This group, which is also the largest (235 million), fell 8.6%. It is followed by the first minority of Latinos or Hispanics (62 million). The data revealed an increase in multiracial diversity in the country.
The United States census showed for the first time since 1790 a fall in the population that considers itself white, which fell by 8.6% in the decade between 2010 and 2020.
This is pointed out by the data published this Thursday. The United States registered a population of 331,449,281 people in the 2020 census. The white people as the largest group (235 million) and the Hispanic population as the most significant minority, formed for 62.1 million.
"Our population is much more multiracial, diverse, and multicultural than what we had measured before," said Nicholas Jones, director of the agency's Division of Racial and Ethnic Research.
Of the total population, the largest group is still whites, 235 million people, of whom 204.3 identify as exclusively white and 31.1 as white and of another race or ethnicity.
The most significant minority of the US population is made up of 62.1 million Latinos or Hispanics. Of these groups, those who consider themselves "white" decreased by 53.9% in a decade, and those who said they were "two or more races" increased by 567%.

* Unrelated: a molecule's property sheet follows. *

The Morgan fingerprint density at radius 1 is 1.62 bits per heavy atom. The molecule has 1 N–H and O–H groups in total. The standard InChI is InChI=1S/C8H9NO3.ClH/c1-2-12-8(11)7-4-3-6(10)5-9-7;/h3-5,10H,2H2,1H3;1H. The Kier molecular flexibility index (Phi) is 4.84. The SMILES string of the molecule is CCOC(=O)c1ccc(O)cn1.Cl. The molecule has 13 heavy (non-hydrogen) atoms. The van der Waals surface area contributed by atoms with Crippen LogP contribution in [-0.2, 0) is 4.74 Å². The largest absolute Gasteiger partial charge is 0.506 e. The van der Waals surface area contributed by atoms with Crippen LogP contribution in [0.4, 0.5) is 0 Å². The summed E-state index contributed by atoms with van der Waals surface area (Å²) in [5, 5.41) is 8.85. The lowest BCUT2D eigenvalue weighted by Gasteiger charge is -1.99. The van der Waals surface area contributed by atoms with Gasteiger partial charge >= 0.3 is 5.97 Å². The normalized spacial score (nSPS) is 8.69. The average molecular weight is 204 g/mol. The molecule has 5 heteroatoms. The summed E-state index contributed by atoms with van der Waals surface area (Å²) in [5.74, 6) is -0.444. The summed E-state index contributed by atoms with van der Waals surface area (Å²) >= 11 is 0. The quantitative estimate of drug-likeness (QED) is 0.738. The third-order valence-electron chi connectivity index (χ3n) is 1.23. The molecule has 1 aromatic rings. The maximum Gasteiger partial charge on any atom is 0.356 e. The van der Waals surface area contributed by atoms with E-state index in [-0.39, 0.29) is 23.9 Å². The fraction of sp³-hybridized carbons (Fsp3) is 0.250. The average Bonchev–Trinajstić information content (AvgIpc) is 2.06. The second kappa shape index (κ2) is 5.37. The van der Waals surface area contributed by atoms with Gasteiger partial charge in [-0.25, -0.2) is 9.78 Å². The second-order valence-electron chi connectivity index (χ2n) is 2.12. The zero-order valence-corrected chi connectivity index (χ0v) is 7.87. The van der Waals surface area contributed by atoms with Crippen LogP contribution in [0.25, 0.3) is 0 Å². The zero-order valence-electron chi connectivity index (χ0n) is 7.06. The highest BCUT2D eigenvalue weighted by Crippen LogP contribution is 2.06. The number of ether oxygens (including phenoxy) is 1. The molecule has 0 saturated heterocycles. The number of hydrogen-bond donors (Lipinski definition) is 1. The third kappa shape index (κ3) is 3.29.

The third largest category of population after "whites" and "Latinos" is those who chose to identify themselves as a member of "another race" before the census questionnaire. ۔ a selection to which 49 joined, 9 million people. This is the population group that has had, in percentage terms, the most significant increase since the 2010 census, with an increase of 733%, Jones said.
The fourth category comprises blacks or African Americans, who number 46.9 million, of which 41.1 million identify exclusively with that race.
The fifth category comprises those who identify with two or more races and who number 33.8 million people.
In its racial and ethnic diversity index, the Census Bureau found that the most diverse populations are Hawaii and California, followed by Nevada, Texas, Maryland, the District of Columbia, New York, and New Jersey.
The Census is carried out in the US every ten years by constitutional mandate. The results depend on the distribution of political representation of states in Congress and the Electoral College and billions of dollars in federal funds for infrastructure, education, health, housing and social services.
The Census Bureau released its statistics based on the enumeration carried out last year amid the COVID-19 pandemic.
The census also had to deal with efforts to include the question of citizenship on then-President Donald Trump's registration form and to exclude undocumented immigrants when it came time to divide each state's political representation.
These results are of crucial importance for political parties and candidates seeking to adapt their campaigns to the demographic profile of their voters and the delegation of each State in the Electoral College.